Trade union research has uncovered terrible practices carried out in factories in Central America and Asia which include punishing women by forcing them to stand with chairs above their heads for hours on end, or making them work 24-hour shifts without pay. Unfortunately these types of practices are all too common.
A Code of Conduct based on international labour standards is a step in the right direction, but in order to operate properly must be independently monitored, and the trade unions which represent the workers at the factories must be involved. Current schemes where "independent" monitoring teams visit factories in the presence of company management to quiz workers about their rights, and then go back and report that they have no complaints, are clearly not adequate.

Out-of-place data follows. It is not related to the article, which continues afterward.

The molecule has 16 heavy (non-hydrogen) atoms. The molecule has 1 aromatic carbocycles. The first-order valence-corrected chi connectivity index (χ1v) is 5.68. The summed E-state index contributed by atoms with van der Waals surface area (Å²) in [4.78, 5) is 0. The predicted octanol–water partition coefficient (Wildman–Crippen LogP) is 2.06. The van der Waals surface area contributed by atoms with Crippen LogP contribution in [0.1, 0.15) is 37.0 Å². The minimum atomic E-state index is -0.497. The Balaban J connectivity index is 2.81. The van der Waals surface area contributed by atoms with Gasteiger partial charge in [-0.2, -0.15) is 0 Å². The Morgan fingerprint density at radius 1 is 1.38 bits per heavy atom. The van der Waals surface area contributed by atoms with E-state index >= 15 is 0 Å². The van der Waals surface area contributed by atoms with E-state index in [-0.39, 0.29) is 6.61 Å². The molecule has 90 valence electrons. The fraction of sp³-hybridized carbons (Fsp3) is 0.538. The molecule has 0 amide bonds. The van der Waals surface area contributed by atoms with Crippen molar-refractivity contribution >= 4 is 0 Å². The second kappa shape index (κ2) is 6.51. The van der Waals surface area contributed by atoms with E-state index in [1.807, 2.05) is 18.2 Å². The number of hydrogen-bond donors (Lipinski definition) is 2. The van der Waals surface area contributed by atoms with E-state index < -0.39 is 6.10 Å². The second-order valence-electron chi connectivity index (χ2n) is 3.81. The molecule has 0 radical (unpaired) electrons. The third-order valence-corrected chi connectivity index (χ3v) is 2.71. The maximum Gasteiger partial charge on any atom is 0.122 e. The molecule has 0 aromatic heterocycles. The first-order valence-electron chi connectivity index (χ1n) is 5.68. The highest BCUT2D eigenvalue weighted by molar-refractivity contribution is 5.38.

The key question will be in the details of how the monitoring is carried out, and who will vet the monitors. If major multinationals are serious in their attempts to clean up the industry, trade unions must have a role in setting up the system, and the International Labour Organisation's technical assistance must be brought in to advise. This will help to guarantee consumers and the public that the goods they buy are being made under decent working conditions.
of Free Trade Unions